Ever-increasing need for heart care beckons Houma physician to build state-of-the-art facility

Norita Price Trahan
August 12, 2008
Beulah "Bebe" M. Freeman
August 14, 2008
Norita Price Trahan
August 12, 2008
Beulah "Bebe" M. Freeman
August 14, 2008

When Dr. Craig Walker returned to Houma in 1983, he had a humble vision for helping improve heart care.


“My whole goal was to provide state-of-the-art care locally,” he said. “I had dreamed of one day having two or three partners, a maximum of four cardiologists, hopefully one day a surgeon. We blew by that dream really quick.”


As founder and president, Walker has watched the Cardiovascular Institute of the South (CIS) grow from a one-man practice into one of America’s most respected medical clinics with 37 physicians and 500 employees in 10 south Louisiana cities.

As CIS prepares to celebrate its 25th anniversary on Friday, the institute has become a world leader in heart and vascular medicine.


CIS has made major contributions to developing non-surgical treatments of peripheral vascular disease. Its physicians have become internationally acclaimed researchers and clinical investigators.


Its reputation has drawn patients from every state and 40 different countries to seek treatment at its facilities.

“I didn’t dream CIS would become what it is today,” Walker said. “We have published thousands of articles, written numerous book chapters. Our group sits on the editorial boards of almost every major journal. We speak at every big meeting around the world.”


For all the awards and recognition CIS and its individual physicians have earned in the past quarter-century, heart disease remains the number one cause of death in south Louisiana and in America.


“We’re catching it early, but there are just so many people in south Louisiana with heart disease,” said Patsy Canuteson, a licensed practical nurse at CIS for over 22 years. “It’s amazing. We see a ton of patients with heart disease. It’s overwhelming.”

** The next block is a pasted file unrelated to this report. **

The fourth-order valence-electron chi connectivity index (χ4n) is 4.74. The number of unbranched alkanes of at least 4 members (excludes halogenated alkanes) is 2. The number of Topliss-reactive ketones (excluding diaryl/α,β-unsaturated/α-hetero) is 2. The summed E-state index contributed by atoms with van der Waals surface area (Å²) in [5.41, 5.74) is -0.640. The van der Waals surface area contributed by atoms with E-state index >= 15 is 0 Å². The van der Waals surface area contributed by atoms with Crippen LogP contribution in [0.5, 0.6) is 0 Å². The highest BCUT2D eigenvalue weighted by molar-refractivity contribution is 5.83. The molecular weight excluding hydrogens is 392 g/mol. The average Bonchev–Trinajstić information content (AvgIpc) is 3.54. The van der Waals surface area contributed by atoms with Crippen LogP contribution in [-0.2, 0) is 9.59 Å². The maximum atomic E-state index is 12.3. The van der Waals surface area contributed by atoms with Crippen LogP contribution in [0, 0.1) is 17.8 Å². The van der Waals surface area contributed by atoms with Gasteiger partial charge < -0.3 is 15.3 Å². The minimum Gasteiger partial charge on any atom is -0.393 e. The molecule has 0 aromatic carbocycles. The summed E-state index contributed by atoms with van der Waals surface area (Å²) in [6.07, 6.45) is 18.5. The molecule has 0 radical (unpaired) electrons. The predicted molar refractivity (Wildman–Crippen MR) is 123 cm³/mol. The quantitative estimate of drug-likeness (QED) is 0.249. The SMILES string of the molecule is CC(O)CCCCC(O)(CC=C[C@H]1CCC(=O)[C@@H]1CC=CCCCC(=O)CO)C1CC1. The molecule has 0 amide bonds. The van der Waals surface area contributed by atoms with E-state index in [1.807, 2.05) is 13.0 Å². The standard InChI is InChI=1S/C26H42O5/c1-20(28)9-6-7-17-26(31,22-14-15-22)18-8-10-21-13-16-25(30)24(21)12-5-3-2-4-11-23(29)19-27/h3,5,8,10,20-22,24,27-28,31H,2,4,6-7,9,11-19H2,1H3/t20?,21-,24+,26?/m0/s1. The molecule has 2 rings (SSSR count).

Besides wanting to be near family and friends, Walker, an interventional cardiologist, was swayed to return to Houma by its lack of specialized cardiovascular care.


“This area had one of the highest death rates from cardiovascular disease in the world at the time I moved back,” he said. “We were at the old Terrebonne General. We had no CCU, no cardio catheterization laboratory, no nurses trained to deal with cardiac patients. So the whole idea behind leaving Boston to return to Houma was to make a difference in my hometown.”


On Aug. 15, 1983, in a 1,200-square-foot blue house on the corner of Liberty and Wood streets, Walker opened Houma Heart Clinic. That date had another special meaning for him.

“That was my daughter Ashley’s first birthday,” he admitted. “I’m terrible with dates, but I would never forget my daughter’s birthday.”


From seeing only one patient that first day, the practice picked up enough within a year to garner a partner, Dr. William Ladd.


As the practice grew and acquired more partners, they decided to open a clinic in Thibodaux in 1986.

The clinic really hit its growth spurt in 1987. That’s when the Houma Heart Clinic was renamed the Cardiovascular Institute of the South to more accurately encompass the scope of their work.